Vegetables straight from the garden are fresher than those from the grocery store or even the farmer's market. That means they retain more of their vitamins and minerals. Growing vegetables also means the gardener knows exactly what kinds of pesticides and fertilizers were used, so the veggies may be safer to eat as well.
One fun idea is to plant a garden that is all one color. Of course, vegetable plants are mostly green, but there are varieties that have different colors in the leaves, and some veggies themselves are colored. A red garden, for instance, would consist of radishes, beets, tomatoes, bright lights chard, red lettuce and red onions. Edge the color garden with flowers that match.
Pick your favorite type of cuisine and plant a garden with the vegetable and herb ingredients. An Italian garden would have tomatoes, garlic, onions, fennel, basil, oregano and marjoram. A Mexican garden would consist of green sweet peppers, hot peppers, scallions, tomatoes, lettuces, corn and cilantro.
Kids are not terrifically fond of veggies but love gardening. Most kids will eat the vegetables they've planted. Look for fast growing and maturing varieties. Use both seeds and plants that have been started in a commercial nursery. Plant seeds for peas, beans, cucumbers, beets and corn. The seeds are big enough for children to easily handle. Use plants for tomatoes and green peppers. Lettuces sprout quickly but the seeds are tiny. Mark the rows with radish seeds. They sprout almost overnight.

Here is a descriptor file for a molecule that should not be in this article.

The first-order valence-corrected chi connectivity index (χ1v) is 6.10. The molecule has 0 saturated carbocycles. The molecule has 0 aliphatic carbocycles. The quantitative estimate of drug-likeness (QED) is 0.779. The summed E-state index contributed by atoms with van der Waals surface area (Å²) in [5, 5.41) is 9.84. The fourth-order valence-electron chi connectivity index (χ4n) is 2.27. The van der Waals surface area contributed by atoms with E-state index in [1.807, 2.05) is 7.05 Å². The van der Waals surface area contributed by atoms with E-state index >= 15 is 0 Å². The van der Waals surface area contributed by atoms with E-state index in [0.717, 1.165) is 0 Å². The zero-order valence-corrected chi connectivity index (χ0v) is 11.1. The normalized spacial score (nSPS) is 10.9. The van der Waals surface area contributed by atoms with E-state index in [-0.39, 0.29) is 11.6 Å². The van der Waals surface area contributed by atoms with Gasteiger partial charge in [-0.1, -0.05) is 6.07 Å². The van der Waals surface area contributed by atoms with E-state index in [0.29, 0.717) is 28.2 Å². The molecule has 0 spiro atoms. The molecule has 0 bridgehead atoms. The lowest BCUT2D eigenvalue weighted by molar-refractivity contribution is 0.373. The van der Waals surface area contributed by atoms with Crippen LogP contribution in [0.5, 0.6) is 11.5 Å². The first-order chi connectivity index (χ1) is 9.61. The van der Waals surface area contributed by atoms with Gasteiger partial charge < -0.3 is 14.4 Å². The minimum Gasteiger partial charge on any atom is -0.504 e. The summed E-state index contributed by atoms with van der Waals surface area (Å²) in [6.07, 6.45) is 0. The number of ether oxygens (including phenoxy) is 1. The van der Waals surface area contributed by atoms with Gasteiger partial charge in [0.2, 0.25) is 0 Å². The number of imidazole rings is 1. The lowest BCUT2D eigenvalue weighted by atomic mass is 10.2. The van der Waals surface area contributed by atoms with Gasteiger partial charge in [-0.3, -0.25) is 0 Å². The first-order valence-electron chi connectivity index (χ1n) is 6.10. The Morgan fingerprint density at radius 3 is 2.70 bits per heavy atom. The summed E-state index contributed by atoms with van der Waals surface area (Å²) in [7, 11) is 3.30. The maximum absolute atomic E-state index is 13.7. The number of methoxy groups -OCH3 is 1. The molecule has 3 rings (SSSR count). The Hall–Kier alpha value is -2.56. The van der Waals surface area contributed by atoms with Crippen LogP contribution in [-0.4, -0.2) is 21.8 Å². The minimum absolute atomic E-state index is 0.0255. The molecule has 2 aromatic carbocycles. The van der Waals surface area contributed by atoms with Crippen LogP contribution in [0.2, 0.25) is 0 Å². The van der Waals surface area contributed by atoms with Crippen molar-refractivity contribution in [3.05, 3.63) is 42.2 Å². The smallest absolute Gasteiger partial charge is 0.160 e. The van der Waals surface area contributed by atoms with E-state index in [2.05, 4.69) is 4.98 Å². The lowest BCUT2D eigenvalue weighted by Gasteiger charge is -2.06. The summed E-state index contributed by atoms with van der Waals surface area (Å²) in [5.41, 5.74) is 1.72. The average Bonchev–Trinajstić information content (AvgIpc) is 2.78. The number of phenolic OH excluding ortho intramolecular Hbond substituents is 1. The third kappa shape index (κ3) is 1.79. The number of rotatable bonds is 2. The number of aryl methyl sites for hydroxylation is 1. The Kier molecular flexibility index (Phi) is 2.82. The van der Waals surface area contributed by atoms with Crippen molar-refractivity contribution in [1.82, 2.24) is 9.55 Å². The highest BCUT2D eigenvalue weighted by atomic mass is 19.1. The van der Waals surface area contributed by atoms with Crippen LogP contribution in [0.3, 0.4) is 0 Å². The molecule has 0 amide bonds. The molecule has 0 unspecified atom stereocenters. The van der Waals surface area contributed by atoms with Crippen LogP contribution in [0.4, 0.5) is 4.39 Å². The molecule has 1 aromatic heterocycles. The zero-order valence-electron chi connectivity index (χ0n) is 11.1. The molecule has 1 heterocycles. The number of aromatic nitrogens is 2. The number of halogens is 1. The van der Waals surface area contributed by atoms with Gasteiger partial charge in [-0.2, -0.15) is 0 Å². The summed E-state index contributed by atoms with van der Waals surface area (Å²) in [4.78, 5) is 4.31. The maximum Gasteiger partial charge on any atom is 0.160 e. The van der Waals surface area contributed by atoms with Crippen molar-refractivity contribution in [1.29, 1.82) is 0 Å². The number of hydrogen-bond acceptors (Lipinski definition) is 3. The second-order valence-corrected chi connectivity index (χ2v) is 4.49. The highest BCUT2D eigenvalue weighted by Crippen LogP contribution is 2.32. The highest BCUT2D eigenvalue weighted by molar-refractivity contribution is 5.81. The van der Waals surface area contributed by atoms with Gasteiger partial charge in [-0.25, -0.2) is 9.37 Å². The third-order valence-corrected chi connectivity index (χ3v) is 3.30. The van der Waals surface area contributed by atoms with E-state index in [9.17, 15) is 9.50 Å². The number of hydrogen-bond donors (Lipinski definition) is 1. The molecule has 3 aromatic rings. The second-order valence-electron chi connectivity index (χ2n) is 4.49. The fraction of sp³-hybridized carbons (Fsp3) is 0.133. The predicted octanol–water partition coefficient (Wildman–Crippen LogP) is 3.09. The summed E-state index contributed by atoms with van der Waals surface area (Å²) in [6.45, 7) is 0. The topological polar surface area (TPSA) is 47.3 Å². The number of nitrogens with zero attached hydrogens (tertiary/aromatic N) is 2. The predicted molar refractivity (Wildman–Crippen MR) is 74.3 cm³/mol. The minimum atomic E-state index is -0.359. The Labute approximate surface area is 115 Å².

Mix It Up
Who says that vegetables can only be grown in a vegetable garden? Mingle veggies with flowers and bushes in your landscape. Many vegetables are pretty and colorful. Plant spinach as a border around a flower garden. Chard with its broad thick leaves looks lovely. It even comes in varieties that have contrasting colors of red and yellow against the green. Kale with its curled edges looks right at home next to marigolds and nasturtiums. Onions and garlic are said to have insect-repelling properties; in any case the sword-shaped leaves contrast with smaller leaved bushes.
Potato Pile Up
Potatoes are an underground tuber and grow in the space between the "seed potato" and the stem of the plant. The seed potato can be from your grocery store--look for potatoes that have an eye, or order them from a nursery. Put an old tire on the ground. Fill with 2 inches of good garden soil. Place four "seed potatoes" on the soil and cover with another 2 inches of soil to the top of the tire. When the potato plant reaches about 8 inches, place another tire on top of the first and fill with soil, covering some of the plant's leaves and stems. Continue the process until the pile is four tires high.